The novel opens with a prologue in a kind of compressed time, which serves as an introduction to Siri, yes, but also an introduction to the trip and its final, shattering days. Just as present is the Swedish landscape whose bright magic—in Siri’s tellings—is catalyst to so many things. Lauren and Siri and Siri’s friends—all of whom are a decade younger than Lauren—go to a beach on the northern end of Öland called Neptuni Åkrar.

Neptuni Åkrar is a rocky shore punctuated by long, low slabs of indigo-gray stone revealed and hidden by the tide. Here is where, on my trip years ago, I dipped my fingers into the Baltic and brought them to my mouth, hoping that the salt water would help me understand the place, its history. In The All-Night Sun, it is at Neptuni Åkrar—Neptune’s beach—that it becomes clear to Lauren that there is altogether too much she doesn’t understand, that there are choices Siri demands she make that feel impossible, whether because of their differences in age, their differing attitudes toward Siri’s brother Magnus, or the way their griefs spark against each other. Still there is an undercurrent of beauty at every turn, a desperation to want the illusion offered by the place. Of that moment, later in the novel, Lauren says, “It had become so easy to believe in magic by then. I’d seen it and felt it in the places we’d been; in words, in light, and then that morning, in the inky flowers that bloomed in the water at Neptuni Åkrar, where Siri, Karin, and Frida’s blond hair all took on just the slightest tinge of blue from swimming.”

The depth of Lauren and Siri’s hunger for each other—for love, for friendship—is especially magnetic because it is a relationship that is not sexualized. Not only is this a refreshing departure from the bulk of professor-student interactions in literature, it speaks with powerful honesty about loneliness and connection. Lauren and Siri’s interactions are even partially framed in opposition to sexual attraction—Siri’s insistence that Lauren not get involved with her brother Magnus; Lauren’s fear when, on Öland, Siri accepts an invitation to go off with a strange man—and demonstrates an even more fraught intimacy: one that accepts and even enables their mutual web of partial truths. When it becomes clear that Lauren has told a fictionalized iteration of her parents’ deaths in a classroom exercise, Lauren says, of Siri, “She didn’t think it was peculiar that I had lied. She skipped right to understanding that—what? That there are sometimes reasons we don’t tell the whole truth.”

In the novel, the telling of a story becomes more important than the facts of it. When Siri talks about her brother’s art in contrast to her own, the way their visual remembrances of their mother have put them at odds, Siri says, “All I was doing there was trying to tell my own version of things, fix what he did.” In the story, there is power—beautifully true of the book itself—and the other stories inside the novel have power over the characters, particularly the mythological trappings of Sweden.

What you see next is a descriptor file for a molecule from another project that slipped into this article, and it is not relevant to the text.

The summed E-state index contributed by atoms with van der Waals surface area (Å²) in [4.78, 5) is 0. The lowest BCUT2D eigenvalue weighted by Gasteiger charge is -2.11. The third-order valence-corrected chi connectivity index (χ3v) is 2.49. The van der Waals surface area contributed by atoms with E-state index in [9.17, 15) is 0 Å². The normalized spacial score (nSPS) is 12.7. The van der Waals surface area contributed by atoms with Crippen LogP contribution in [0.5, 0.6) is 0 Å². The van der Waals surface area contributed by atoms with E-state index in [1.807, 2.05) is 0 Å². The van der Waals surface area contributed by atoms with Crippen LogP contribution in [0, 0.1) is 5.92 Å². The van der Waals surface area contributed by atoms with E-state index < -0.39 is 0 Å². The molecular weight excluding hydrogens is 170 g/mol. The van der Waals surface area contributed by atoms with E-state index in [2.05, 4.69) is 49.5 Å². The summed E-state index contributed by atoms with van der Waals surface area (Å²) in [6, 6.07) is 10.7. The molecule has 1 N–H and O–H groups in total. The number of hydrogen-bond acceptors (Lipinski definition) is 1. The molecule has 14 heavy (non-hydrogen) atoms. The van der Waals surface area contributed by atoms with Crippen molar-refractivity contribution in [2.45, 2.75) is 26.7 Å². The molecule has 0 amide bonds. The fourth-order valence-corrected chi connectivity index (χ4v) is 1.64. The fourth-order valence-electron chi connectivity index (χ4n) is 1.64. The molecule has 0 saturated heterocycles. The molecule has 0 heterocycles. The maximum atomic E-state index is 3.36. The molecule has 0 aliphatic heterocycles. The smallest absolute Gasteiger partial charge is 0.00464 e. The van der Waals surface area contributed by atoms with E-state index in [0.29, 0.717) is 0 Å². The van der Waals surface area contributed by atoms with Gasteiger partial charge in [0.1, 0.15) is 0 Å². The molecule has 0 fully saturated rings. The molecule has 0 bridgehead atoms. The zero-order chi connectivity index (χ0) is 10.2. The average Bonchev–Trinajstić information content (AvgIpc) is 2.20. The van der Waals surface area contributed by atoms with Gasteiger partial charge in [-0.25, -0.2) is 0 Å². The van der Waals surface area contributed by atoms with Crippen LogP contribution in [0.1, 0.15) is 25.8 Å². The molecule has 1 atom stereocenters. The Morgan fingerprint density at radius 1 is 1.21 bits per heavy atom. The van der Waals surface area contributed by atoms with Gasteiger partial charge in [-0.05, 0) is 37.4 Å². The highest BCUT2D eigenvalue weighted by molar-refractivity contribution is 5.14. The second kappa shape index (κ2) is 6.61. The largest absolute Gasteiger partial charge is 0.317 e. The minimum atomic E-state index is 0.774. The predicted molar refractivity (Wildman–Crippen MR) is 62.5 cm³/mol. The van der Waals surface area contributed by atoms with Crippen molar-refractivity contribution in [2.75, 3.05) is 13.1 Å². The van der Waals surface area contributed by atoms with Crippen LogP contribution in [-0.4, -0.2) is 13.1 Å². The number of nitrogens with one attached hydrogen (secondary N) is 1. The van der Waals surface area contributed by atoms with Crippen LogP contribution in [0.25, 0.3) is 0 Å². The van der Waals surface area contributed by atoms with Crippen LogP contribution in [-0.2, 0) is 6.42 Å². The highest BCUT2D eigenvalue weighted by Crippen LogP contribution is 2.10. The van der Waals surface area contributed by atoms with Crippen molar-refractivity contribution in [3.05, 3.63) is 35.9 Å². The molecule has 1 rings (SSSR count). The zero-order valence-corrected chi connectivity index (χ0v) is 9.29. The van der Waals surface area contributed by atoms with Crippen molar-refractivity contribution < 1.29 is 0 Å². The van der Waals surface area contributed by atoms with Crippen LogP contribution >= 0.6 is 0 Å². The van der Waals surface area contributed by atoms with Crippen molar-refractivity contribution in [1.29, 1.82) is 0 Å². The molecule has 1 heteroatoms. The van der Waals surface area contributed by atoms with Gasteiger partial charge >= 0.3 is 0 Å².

Siri, in an essay for class, writes about Odin’s ravens, Huginn and Muninn, the black birds of thought and memory, and it’s memory that pecks at Lauren, not only of her parents’ passing and all of her attendant failures thereafter, but the conclusion of the trip itself, its aftermath. Trauma’s wing conceals and reveals. Mythological beings like Näcken and Skogsrå—both dangerous figures luring the tempted lover to their doom in water or woods—provide evocative, terrifying anchor points and situate the work still more firmly in place while showing how readily, even greedily, Lauren absorbs what is given her. Zinna’s use of these details productively unsettles the narrative; the broken truths in the characters’ mouths are as unstable as the ground Siri’s brother Magnus literally breaks to bury his paintings. There is blurring between the monstrous and the metaphorical, the literal and the figurative, especially as the characters careen toward the climax on Öland. In a novel centered on connection and understanding, every character is, or becomes, someone else’s stranger, and the effect is mesmerizing.

Diane Zinna’s The All-Night Sun holds, at its heart, illumination: what is shown, what is held in the light, which is also to say that what is hidden, what is kept in shadow, is also necessarily part of its project. The All-Night Sun does not disappoint; the interplay between the secrets the characters keep and their moments of revelatory intimacy create a striking chiaroscuro effect that is as much about the power of storytelling—its power to deceive and transgress as much as to soothe and heal—as it is about what and how we grieve.

Holly M. Wendt is Director of Creative Writing at Lebanon Valley College and recipient of a Robert and Charlotte Baron Fellowship for Creative and Performing Artists from the American Antiquarian Society and a fellowship from the Jentel Foundation. Their writing has appeared in Shenandoah, Four Way Review, Memorious, and elsewhere. Learn more at hollymwendt.com and find them on Twitter at @hmwendt. More from this author →